Question 3: The name’s Euan Grant, I’m a former customs and excise intelligence analyst for the ex-Soviet states. I subsequently worked with the border guard HQ and the state security service in Ukraine. I’m now with the Institute of Statecraft. I’ve met Mr. Browder several times. My question is, in relation, in the case of Mr. Browder and perhaps a few other very high profile cases, had, were the Spanish authorities aware of the existence of Google, because surely a quick search would’ve been “inaudible”, there’s a lot more, I would also say, that applies to the US as well.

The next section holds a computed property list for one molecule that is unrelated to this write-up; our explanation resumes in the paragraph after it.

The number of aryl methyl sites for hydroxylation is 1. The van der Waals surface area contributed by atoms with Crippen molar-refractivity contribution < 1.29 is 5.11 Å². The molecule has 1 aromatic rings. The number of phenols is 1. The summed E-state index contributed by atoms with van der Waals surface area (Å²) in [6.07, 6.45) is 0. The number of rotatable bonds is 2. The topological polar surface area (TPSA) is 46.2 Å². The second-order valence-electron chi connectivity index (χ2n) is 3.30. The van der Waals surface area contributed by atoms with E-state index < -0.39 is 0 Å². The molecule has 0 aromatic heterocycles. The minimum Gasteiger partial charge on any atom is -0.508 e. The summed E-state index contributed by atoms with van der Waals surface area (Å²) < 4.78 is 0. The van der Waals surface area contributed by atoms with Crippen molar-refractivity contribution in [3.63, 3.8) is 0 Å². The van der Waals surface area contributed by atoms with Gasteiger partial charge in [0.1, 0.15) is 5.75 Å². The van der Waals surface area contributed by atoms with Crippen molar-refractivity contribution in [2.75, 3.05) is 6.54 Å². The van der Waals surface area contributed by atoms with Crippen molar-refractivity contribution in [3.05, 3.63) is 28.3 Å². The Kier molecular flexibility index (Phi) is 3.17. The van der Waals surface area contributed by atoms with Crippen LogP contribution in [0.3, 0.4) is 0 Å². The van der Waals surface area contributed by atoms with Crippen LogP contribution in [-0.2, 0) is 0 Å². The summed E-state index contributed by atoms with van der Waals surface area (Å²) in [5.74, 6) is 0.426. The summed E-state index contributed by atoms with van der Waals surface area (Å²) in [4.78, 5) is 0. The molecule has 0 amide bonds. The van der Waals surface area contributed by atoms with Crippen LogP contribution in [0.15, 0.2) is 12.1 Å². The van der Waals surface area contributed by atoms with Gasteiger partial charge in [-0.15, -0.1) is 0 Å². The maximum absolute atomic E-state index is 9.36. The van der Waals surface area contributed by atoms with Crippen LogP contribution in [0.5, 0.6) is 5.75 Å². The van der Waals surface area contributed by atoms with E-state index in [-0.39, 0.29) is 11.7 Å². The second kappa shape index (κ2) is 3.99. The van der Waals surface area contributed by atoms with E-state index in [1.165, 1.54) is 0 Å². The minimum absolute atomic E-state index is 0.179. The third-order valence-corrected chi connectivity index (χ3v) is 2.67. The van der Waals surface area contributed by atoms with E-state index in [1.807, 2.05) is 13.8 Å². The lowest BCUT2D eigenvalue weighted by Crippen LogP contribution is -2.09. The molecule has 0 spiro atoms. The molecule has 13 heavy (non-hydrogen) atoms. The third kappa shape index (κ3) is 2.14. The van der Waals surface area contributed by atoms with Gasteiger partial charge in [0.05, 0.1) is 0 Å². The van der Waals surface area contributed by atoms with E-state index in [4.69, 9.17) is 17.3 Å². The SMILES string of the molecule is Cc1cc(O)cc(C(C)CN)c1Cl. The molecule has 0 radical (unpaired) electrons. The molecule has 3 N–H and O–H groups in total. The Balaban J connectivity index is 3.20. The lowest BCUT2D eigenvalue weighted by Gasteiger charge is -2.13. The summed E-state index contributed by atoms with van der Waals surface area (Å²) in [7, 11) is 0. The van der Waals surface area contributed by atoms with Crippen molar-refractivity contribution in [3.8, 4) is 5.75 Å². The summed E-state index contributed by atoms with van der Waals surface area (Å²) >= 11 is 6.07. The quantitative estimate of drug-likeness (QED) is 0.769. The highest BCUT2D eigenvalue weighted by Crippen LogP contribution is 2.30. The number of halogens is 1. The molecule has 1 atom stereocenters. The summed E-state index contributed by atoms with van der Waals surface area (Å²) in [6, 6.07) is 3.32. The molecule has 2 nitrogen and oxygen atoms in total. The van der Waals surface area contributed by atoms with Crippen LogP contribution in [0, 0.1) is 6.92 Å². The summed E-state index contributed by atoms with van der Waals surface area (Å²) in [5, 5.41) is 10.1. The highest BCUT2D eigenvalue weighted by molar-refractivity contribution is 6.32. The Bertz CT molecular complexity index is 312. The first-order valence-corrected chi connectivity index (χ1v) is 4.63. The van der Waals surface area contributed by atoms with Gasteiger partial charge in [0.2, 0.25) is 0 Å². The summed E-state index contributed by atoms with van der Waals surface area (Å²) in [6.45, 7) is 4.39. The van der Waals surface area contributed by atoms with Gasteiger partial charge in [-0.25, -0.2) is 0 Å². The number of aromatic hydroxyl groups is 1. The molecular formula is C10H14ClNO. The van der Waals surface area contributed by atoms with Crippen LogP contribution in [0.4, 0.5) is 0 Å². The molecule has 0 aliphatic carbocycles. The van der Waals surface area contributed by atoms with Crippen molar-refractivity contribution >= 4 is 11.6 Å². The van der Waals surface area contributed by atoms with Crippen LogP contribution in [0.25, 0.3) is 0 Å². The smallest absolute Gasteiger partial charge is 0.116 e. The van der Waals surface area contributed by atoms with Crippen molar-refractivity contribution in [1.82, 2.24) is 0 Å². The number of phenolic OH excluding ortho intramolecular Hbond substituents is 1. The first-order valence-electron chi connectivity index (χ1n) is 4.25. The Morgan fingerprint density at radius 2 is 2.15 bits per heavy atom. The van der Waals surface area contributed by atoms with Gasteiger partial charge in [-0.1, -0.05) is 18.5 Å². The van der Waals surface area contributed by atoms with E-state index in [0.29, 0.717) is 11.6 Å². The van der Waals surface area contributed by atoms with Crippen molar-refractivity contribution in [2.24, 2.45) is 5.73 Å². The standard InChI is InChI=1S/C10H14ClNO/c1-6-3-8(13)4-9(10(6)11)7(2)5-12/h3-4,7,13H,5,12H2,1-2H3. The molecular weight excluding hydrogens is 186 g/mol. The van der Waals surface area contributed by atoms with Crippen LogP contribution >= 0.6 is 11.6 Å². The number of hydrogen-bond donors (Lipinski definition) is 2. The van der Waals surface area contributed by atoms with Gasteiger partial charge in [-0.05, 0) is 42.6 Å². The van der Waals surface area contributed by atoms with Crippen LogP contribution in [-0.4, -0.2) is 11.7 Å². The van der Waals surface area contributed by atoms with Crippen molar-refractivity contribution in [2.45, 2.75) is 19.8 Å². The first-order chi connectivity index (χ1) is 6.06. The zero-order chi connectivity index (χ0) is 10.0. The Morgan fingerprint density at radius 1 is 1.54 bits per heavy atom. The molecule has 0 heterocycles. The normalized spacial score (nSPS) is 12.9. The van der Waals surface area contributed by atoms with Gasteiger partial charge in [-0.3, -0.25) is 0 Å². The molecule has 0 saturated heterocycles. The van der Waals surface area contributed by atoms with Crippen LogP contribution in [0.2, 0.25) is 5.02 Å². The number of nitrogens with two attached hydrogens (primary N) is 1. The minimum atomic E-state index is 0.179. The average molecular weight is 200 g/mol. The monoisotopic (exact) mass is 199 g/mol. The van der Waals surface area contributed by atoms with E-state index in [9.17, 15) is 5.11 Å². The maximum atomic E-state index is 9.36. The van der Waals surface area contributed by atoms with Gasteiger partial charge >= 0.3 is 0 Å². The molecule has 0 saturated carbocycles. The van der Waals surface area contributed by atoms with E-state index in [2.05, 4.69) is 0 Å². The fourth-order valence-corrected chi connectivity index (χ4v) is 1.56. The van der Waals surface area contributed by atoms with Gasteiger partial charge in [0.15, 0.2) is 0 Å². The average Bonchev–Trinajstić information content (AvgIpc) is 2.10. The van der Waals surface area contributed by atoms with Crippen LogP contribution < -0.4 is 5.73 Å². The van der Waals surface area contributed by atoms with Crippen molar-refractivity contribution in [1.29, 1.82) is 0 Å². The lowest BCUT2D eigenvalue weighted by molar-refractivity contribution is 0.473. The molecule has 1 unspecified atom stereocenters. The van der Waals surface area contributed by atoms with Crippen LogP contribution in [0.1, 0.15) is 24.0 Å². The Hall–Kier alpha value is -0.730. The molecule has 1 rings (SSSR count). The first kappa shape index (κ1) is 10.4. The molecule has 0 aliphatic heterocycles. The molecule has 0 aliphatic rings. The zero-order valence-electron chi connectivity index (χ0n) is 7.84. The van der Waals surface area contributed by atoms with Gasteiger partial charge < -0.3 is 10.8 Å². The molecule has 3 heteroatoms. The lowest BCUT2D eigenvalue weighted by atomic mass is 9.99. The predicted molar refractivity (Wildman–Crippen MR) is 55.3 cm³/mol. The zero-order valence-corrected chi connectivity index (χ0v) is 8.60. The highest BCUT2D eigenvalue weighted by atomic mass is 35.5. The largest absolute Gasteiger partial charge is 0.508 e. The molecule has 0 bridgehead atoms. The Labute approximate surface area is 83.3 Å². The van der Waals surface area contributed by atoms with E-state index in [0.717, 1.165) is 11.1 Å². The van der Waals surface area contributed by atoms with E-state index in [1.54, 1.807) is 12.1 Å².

Ted Bromund: It does, yes, yes quite right.

Question 3: But also, basically, are we, now given that these numbers have shot up, is enough being done to raise the quality profile and properly resource qualitatively the staffing levels. We could be here all night if we went into further on that article about John Benton and so on. All I would say, from personal experience I would tend to side with John Benton but there’s a lot, lot more to that, an awful lot more.